“It’s a non-specific kind of a place,” says a local of a mysterious Irish forest in Lorcan Finnegan’s debut feature “Without Name,” but he may as well be talking about the film itself, an eco-horror curiosity that defies not only genre expectations, but any discernible sense of purpose, too. Through a beguiling combination of chiaroscuro lighting, optical trickery, and a busy soundscape, Finnegan and his skilled technicians turn the woods into a verdant hell of swaying trees and sinking soil. But potent atmospherics alone are not enough to animate this green menace, which aspires to reflect the fraying psyche of a middle-aged land surveyor, but fails to suggest a complex and turbulent inner life. Finnegan strikes a match under wet leaves, resulting in a slow-burn thriller that will have trouble catching fire at arthouses, which are historically resistant to shockers.
Occupationally inclined to impose order on the world around him, Eric (Alan McKenna) is first seen surveying an arid, rocky expanse as the camera steadily zooms back to a God’s-eye-view. Could this be an external representation of his soul? Almost certainly, as is the concrete-and-glass monstrosity he shares with his wife (Olga Wherly) and teenage son (Brandon Maher), who both seethe with resentment. (So brittle is his marriage that the sound of his wife biting into a piece of toast reverberates through the house like percussion through an orchestra hall.) When he hops in his Jeep and sets off to a new job deep in the countryside, he can’t peel away from Dublin fast enough.
Contracted by a corporation that has selected him for his reputation for discretion, Alan settles into a cottage on the edge of a remote forest, which he’s surveying for an unknown and surely nefarious project. The previous owner of the cottage has left behind a handwritten manuscript called “Knowledge of Trees,” a hippy-dippy notebook of philosophical musings and organic potions inspired by his surroundings. When Alan strikes out to do his work, the forest comes alive with odd sounds and unexplained activity, including a silhouette that appears and disappears in the fog. The arrival of Olivia (Niamh Algar), his younger apprentice and lover, increases his stress rather than relieves it, and his descent into madness begins in earnest.
“Without Name” is an acid trip even before Alan steers into the curve by devouring a bag full of hallucinogens. Though the silhouetted figure is a consistent torment, Finnegan wants the entire forest to throb with life as if one supernatural being were controlling the whole area; in the “Knowledge of Trees” manuscript, there’s even speculation that the trees are speaking in a kind of sign language. Finnegan doesn’t seem that interested in generating tension or danger — or else he’s simply not good at it — but he goes hog-wild with dancing tree trunks and disorienting strobe effects while his sound designer, Aza Hand, cuts loose with unnatural science-fiction clicks and rattles.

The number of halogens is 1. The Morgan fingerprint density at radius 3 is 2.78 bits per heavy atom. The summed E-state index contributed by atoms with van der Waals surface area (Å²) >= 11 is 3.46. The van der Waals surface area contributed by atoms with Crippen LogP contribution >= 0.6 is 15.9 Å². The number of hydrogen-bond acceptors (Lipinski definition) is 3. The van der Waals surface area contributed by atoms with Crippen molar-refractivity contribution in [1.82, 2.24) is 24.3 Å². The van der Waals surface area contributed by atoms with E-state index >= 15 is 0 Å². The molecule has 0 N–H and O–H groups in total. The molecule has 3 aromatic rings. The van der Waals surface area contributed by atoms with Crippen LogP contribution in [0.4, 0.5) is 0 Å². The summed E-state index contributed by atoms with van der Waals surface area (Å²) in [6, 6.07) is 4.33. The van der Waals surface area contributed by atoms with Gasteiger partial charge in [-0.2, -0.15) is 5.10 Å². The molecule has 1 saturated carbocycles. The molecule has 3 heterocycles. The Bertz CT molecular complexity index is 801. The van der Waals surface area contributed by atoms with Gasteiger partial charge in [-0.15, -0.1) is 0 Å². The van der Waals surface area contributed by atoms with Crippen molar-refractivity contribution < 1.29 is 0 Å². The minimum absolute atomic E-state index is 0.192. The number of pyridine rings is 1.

The forest seems to feed off Alan’s anxiety, though Finnegan has written him as a midlife-crisis cliché: distant from his family, unsatisfied with his station in life, and turning to a much younger student as his lover. But “Without Name” has an environmental agenda, too, that has nothing to do with its milquetoast protagonist, and it’s here that Finnegan’s touch gets particularly heavy. “I don’t believe in the concept of private property,” one character says, adding that nobody really owns land, but just thinks they do. Later, Olivia laments their entire line of business: “We just cut everything up into salable little slabs.”
“Without Name” finds Mother Nature in open revolt, getting back in touch with the people who have lost touch with it. As days are lost and the compass spins, the film occasionally resembles “The Zone” in Andrei Tarkovsky’s “Stalker,” wandering through a space that resists any attempts to rationalize it or make it more concrete. But for all of Finnegan’s evident filmmaking chops, the result is a banal rendering of nature, both of the human and dendrological kind. When it comes to addressing the mysteries of its forest and its hero, the answers are disappointingly straightforward.